Can you swim with a Speedmaster?
Just like most non-diver, yet water-resistant chronographs, theoretically yes.
In practice, better not put too much faith in the pusher gaskets (the Achilles’ heel of most chronographs).
It can withstand submersion, but when you swim, larger forces act on the gaskets.
Besides, salt water or swimming pool water with tons of chlorine-based compounds in it wreaks havoc on the gaskets, which makes it necessary to change them sooner than normal.
Where to service a vintage Speedmaster, at Omega or an independent watchmaker?
That one’s easy. Independent watchmaker.
The factory service focusses on a “better safe than sorry” approach. Although it will ensure that the watch is water-resistant and has no scratches or worn parts, this doesn’t mean that the result will be good.
It will result in a watch without any collectible value, because of all the replaced or excessively polished case parts. Not to mention the DON bezel (if it originally had a DON) replaced with a DNN, and that lovely, patinated dial replaced with a service dial identical to the one found on modern Speedmasters.
In the end, this watch won’t look even close to the one you handed over.
This might be practical, but collecting vintage watches isn’t about the practical aspects. Just assume that either it’s vintage, or it’s practical. It’s rarely both.
Which is a better choice, the sapphire crystal version, or the hesalite?
That depends on what you think is “better.” If you want to keep it looking pretty, sapphire, but keep in mind, that the “scratch-resistant” capability of these crystals is an illusion. While the sapphire alone is hard to scratch, that’s not the case with the external anti-reflective coating.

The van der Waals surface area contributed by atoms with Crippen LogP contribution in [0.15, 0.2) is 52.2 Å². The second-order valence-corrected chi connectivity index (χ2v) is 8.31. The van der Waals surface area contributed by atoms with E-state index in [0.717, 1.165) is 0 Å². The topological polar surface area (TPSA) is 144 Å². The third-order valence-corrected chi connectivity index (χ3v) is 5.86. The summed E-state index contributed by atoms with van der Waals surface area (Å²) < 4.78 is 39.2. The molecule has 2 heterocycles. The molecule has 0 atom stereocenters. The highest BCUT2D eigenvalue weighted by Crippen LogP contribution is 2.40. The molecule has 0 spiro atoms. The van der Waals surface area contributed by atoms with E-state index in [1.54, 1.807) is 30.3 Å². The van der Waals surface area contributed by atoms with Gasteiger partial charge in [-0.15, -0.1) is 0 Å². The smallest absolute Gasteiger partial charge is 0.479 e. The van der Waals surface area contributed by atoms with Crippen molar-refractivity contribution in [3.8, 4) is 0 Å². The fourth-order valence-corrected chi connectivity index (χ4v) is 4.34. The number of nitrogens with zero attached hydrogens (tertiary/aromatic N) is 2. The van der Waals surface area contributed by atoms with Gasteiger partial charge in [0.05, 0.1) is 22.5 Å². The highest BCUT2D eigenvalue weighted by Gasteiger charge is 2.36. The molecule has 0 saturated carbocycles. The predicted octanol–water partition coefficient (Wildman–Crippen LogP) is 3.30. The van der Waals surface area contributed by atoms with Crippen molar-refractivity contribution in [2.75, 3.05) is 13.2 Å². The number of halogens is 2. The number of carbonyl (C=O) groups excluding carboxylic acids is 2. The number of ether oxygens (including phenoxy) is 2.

Sapphire does chip and shatter, so the stories about it being “almost indestructible” are exaggerated. When it’s sapphire crystal versus a pavement slab or a brick wall, the slab or the wall always wins.
If you want it to be practical, go with hesalite. Hesalite can have cracks and scratches, but unless it’s loose, it still protects the dial. At least it will protect against dust, and – slightly – against humidity. When it breaks, however, you’d better have it replaced as soon as possible.
When it comes to the looks, hesalite is often the preferred choice, because the anti-reflective coating on the sapphire crystal causes a “milky ring effect” around the dial. It looks bad on photos but it looks better in person.
The effect that the bezel appears to be an extension of the dial will be gone with the sapphire crystal, so it’s no “perfectionist’s paradise.”
Is it OK to pay more than the manufacturer’s suggested retail price for a limited edition?
Nope. Not with a Speedmaster, not with a limited edition, not with an Omega, and not with any watch with a fixed price at official retailers and boutiques.
Why would you want to support the speculators? Just don’t.
Do you have some other questions about the Omega Speedmaster? Let me know in the comments below.